In Their Words: Four Ceres Families

When you ask Ceres residents about their city, you can get a wide range of answers. If there are similarities, it's their enjoyment of its small-town feel. Here's what a few residents had to say.

The Godinez Family

Karina Castellaños, 32, husband Juan Carlos Godinez, 32, and daughter Ashly, 3

Married in Mexico, Karina and Juan came to the United States to start their family.

Karina is from a small town in the Mexican state of Jalisco. The couple started their U.S. life in Nebraska, where Juan worked construction jobs. Karina is a stay-at-home mom.

"We didn't like the atmosphere (in Nebraska) or the climate," Karina said in Spanish. "The work is seasonal there. It snows a lot in the winter, and there wasn't enough construction work going on."

Juan's construction trade brought them to Ceres; he worked on the Kaiser hospital on Dale Road in Modesto.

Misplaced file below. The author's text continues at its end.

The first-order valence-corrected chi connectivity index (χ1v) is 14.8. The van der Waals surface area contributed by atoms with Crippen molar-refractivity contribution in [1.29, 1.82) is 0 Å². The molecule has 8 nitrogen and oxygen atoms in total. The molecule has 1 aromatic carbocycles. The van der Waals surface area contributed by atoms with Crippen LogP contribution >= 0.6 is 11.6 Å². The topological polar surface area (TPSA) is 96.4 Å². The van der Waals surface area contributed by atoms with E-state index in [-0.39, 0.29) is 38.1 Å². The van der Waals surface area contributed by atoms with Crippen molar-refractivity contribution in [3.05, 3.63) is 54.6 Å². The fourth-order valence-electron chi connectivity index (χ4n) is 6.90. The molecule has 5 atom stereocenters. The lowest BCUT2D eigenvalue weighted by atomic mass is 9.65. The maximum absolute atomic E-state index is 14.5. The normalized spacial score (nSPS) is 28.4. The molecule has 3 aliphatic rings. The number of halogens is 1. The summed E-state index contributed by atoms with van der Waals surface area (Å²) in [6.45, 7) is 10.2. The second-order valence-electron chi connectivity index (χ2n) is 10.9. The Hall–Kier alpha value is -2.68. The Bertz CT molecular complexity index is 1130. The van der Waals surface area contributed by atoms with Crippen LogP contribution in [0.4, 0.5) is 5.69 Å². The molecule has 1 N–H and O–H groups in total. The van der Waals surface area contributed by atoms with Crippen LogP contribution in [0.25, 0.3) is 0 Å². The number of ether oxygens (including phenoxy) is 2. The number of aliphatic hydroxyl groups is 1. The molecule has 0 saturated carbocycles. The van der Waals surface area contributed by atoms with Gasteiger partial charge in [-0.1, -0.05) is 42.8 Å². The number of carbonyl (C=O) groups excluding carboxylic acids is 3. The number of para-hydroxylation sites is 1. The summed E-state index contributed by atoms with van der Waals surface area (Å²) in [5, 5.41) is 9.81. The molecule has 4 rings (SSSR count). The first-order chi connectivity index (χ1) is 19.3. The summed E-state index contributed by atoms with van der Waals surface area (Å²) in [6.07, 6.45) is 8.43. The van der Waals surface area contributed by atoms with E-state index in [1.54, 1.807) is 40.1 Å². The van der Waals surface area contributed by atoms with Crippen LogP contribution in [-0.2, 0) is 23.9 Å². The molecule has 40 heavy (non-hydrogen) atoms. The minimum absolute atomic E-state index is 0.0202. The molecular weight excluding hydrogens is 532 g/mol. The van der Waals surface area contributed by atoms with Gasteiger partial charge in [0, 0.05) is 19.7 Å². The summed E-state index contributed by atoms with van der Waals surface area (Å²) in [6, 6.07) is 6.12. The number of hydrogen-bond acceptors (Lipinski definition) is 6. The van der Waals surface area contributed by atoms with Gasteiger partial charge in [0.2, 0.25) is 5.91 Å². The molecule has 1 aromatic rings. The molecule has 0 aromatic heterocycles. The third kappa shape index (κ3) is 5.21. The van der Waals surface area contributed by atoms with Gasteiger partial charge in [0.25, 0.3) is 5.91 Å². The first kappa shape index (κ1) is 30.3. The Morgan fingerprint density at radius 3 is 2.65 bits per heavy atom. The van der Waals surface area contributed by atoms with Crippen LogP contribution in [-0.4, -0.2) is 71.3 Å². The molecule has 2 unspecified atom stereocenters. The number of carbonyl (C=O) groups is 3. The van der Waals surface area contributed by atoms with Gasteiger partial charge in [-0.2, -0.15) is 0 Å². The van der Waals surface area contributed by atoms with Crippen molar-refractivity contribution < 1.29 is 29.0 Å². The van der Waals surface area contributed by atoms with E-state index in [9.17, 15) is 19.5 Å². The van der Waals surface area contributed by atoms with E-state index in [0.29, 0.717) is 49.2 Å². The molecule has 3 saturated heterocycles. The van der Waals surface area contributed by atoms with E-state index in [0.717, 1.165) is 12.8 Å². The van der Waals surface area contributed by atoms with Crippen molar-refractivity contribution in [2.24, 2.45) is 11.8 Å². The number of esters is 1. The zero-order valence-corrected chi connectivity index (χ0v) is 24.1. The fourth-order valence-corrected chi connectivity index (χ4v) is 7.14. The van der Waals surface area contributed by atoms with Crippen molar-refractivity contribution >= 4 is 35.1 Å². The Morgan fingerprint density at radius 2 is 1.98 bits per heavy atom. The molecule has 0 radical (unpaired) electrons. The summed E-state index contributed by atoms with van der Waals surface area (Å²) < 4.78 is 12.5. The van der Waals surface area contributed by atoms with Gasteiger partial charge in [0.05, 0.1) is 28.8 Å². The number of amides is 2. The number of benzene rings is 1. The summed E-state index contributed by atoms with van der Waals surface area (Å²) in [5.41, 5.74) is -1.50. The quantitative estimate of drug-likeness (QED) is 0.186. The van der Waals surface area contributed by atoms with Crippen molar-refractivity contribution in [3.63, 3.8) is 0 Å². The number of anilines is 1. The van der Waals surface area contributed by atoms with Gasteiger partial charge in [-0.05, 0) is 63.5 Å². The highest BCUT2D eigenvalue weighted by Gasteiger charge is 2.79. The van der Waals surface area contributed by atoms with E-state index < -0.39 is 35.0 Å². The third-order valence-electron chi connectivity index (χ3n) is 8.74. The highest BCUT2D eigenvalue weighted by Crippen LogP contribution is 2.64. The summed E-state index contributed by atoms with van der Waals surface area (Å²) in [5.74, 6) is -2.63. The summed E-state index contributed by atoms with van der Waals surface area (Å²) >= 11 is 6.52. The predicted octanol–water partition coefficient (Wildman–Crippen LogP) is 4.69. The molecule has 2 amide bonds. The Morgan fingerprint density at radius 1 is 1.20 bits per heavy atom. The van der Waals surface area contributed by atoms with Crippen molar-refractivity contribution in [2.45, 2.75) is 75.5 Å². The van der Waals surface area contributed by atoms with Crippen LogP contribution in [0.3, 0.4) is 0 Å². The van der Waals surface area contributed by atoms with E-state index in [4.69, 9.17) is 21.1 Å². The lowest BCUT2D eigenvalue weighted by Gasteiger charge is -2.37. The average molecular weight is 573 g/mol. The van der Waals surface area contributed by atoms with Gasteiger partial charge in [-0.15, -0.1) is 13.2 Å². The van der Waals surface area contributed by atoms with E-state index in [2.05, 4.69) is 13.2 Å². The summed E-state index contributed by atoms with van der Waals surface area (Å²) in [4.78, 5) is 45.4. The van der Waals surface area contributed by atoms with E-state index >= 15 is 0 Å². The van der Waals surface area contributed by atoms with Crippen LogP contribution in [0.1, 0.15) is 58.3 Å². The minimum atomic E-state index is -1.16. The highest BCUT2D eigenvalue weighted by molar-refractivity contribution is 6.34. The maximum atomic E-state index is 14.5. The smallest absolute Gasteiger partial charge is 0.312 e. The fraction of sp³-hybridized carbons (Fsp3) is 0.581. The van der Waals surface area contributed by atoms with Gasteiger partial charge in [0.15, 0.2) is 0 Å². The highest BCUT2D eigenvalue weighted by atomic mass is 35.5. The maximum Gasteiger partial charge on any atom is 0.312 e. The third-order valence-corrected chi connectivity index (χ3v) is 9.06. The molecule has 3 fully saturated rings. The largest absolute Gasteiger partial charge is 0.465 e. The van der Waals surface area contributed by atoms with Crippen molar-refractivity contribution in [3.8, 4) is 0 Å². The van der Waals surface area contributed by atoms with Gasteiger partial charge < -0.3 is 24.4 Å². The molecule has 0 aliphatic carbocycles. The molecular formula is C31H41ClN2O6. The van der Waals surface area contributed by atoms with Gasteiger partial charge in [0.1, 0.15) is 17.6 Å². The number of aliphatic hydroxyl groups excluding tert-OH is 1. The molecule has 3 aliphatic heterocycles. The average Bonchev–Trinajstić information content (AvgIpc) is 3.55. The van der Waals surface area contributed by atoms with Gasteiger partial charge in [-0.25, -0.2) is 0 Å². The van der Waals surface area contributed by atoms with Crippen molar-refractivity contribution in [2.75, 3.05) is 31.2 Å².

The family needed a place to stay, so they chose Ceres because the rent was affordable. They rent an apartment in south Ceres for $725 a month.

"The rent is so much cheaper here and it's a small town, where I can get around easily," Karina said.

Although Ceres is seeing more racial diversity, she said she hasn't noticed any tension that sometimes comes with cultural differences.

"I live near (Middle Eastern) people, near white people, and they all say hello to me and they're real nice," Karina said.

Ceres is very similar to her hometown, she said.

"They're both small and easy-going towns," Karina said. "In my hometown, you knew everyone in town; what family they belonged to, what they did for work. Ceres is a lot like that. It doesn't have the fast-paced lifestyle of a bigger city."

While there are parks, schools and stores nearby, Karina said there are too many empty lots in Ceres that make the town look "ugly and vacant." She said she would like to see shopping centers move in, maybe even a mall.

The Cool Family

Don, 54, Jacki and their daughter Taylor, 9